Transcriptional Regulation of Cystathionine-{gamma}-lyase in Endothelial cells by NADPH oxidase 4-dependent Signaling [Gene Regulation]

November 30th, 2015 by

The gasotransmitter, hydrogen sulfide (H2S) is recognised as an important mediator of endothelial cell homeostasis and function, which impacts upon vascular tone and blood pressure. Cystathionine-γ-lyase (CSE) is the predominant endothelial generator of H2S and recent evidence suggests that its transcriptional expression is regulated by the reactive oxygen species (ROS), H2O2. However, the cellular source of H2O2, and the redox-dependent molecular signaling pathway which modulates this is not known. We aimed to investigate the role of Nox4, an endothelial generator of H2O2, in the regulation of CSE in endothelial cells. Both gain- and loss-of-function experiments in human endothelial cells in vitro demonstrated Nox4 to be a positive regulator of CSE transcription and protein expression. We demonstrate that this is dependent upon a heme-regulated inhibitor (HRI) kinase /eIF2α /Activating Transcription Factor 4 (ATF4) signaling module. ATF4 was further demonstrated to bind directly to cis-regulatory sequences within the first intron of CSE, to activate transcription. Furthermore, CSE expression was also increased in cardiac microvascular endothelial cells, isolated from endothelial-specific Nox4 transgenic (eNox4 Tg) mice, compared to wild-type littermate controls. Using wire myography we demonstrate that eNox4 Tg mice exhibit a hypo-contractile phenotype in response to phenylephrine that was abolished when vessels were incubated with the CSE inhibitor, Propargyl-glycine. We therefore conclude that positive transcriptional regulation of CSE by Nox4 in endothelial cells results in increased H2S production, and contributes to the regulation of vascular tone.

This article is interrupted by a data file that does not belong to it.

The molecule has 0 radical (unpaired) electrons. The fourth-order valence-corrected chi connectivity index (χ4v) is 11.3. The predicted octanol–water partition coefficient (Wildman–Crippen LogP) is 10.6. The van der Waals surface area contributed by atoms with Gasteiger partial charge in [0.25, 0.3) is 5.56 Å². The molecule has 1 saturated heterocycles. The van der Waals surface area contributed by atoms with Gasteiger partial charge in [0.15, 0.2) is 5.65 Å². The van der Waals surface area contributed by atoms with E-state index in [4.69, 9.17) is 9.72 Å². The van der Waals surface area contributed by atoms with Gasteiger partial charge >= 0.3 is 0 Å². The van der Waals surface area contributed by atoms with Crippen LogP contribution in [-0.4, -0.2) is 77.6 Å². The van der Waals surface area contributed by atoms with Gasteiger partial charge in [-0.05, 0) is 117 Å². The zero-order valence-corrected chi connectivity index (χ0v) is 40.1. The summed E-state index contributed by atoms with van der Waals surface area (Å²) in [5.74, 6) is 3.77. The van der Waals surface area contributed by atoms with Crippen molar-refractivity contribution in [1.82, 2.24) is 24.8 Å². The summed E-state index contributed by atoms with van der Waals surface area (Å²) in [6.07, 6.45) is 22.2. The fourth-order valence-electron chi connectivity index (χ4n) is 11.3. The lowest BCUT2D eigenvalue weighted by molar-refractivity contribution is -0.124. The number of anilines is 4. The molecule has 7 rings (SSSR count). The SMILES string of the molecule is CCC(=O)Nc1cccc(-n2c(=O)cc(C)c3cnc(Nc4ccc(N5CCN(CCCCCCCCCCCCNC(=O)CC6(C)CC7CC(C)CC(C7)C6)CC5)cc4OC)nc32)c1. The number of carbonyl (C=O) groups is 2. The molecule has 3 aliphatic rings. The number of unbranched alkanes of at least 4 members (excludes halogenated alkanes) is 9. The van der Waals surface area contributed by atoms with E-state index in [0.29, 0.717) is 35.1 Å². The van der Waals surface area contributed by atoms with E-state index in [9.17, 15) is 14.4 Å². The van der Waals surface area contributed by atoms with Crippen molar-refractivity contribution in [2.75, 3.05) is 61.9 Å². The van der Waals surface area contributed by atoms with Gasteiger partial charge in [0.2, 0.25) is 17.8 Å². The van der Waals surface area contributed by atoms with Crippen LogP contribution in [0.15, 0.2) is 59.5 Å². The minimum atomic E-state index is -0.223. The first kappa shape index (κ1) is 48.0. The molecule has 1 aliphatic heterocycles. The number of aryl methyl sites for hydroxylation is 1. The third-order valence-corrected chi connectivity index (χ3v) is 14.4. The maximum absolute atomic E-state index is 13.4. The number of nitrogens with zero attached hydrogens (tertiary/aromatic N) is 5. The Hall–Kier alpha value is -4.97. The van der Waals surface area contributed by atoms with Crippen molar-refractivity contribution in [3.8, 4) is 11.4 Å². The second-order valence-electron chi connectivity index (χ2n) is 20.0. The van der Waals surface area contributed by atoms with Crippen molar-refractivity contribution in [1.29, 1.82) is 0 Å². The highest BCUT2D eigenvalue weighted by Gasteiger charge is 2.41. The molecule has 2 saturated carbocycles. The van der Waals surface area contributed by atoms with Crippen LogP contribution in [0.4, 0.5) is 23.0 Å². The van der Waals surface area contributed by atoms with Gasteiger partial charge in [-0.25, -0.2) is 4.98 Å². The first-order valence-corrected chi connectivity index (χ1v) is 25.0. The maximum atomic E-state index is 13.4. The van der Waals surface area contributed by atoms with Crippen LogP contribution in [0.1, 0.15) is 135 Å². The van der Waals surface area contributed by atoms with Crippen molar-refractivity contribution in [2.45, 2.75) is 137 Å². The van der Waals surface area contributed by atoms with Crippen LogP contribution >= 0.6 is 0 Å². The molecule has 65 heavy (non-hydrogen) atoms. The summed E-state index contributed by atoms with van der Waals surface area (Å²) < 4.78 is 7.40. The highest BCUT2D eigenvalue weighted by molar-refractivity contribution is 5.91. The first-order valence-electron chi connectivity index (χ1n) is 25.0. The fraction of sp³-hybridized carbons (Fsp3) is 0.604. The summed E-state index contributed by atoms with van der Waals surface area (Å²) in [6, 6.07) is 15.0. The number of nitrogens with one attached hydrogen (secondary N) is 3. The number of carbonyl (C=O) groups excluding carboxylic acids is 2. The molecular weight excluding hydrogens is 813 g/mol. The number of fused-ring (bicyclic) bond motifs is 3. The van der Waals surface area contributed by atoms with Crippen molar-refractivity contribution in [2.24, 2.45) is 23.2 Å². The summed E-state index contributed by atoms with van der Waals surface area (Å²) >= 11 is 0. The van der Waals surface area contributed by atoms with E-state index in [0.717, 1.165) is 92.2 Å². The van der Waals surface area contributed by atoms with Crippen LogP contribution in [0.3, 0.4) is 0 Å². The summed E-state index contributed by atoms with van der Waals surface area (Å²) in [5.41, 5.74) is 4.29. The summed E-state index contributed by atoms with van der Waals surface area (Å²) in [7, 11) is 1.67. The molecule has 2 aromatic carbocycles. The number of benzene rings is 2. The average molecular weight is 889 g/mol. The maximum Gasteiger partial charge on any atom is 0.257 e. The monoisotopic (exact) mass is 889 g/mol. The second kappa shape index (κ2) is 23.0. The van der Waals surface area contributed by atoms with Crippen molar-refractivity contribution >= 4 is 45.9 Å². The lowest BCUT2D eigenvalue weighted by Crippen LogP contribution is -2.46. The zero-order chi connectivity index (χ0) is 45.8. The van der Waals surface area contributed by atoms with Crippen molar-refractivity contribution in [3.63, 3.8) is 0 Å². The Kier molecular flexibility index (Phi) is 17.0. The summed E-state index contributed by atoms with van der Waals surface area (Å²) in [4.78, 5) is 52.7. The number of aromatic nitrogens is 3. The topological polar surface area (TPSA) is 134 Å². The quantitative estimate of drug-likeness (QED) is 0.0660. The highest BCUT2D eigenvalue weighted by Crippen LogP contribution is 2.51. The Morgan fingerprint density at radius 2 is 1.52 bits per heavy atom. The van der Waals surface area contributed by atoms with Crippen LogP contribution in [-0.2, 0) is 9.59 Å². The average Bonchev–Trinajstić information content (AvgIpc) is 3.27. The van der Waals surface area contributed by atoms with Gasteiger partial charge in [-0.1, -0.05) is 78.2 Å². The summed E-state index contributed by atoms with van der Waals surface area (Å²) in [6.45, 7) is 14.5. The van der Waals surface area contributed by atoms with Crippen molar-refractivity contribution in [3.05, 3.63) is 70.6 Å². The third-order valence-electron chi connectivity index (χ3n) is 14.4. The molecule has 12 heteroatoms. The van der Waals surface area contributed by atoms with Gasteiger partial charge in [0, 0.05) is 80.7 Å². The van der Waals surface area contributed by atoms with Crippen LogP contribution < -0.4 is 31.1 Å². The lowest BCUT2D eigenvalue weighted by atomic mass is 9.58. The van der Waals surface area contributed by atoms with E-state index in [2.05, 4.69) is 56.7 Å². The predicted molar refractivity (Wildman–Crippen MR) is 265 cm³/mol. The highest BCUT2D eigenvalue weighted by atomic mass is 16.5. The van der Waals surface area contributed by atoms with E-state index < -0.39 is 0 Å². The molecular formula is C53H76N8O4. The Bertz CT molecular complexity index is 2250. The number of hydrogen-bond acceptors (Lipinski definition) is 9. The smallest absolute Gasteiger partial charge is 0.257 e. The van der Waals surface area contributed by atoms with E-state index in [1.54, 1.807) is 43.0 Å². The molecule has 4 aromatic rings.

Lipid Requirements for the Enzymatic Activity of MraY Translocases and in vitro Reconstitution of Lipid II Synthesis Pathway [Enzymology]

November 30th, 2015 by

Screening of new compounds directed against key protein targets must continually keep pace with emerging antibiotic resistances. Although periplasmic enzymes of bacterial cell wall biosynthesis have been amongst the first drug targets, compounds directed against the membrane integrated catalysts are hardly available. A promising future target is the integral membrane protein MraY catalyzing the first membrane associated step within the cytoplasmic pathway of bacterial peptidoglycan biosynthesis. However, the expression of most MraY homologues in cellular expression systems is challenging and limits biochemical analysis. We report the efficient production of MraY homologues from various human pathogens by synthetic cell-free expression approaches and their subsequent characterization. MraY homologues originating from Bordetella pertussis, Helicobacter pylori, Chlamydia pneumoniae, Borrelia burgdorferi and Escherichia coli as well as of Bacillus subtilis were co-translationally solubilized using either detergent micelles or preformed nanodiscs assembled with defined membranes. All MraY enzymes originating from Gram-negative bacteria were sensitive to detergents and required nanodiscs containing negatively charged lipids for obtaining a stable and functionally folded conformation. In contrast, the Gram-positive B.subtilis MraY not only tolerates detergent but is also less specific for its lipid environment. The MraY/nanodisc complexes were able to reconstitute a complete in vitro lipid I and lipid II forming pipeline in combination with the cell-free expressed soluble enzymes MurA-F and with the membrane associated protein MurG As a proof of principle for future screening platforms, we demonstrate the inhibition of the in vitro lipid II biosynthesis with the specific inhibitors fosfomycin, feglymycin and tunicamycin.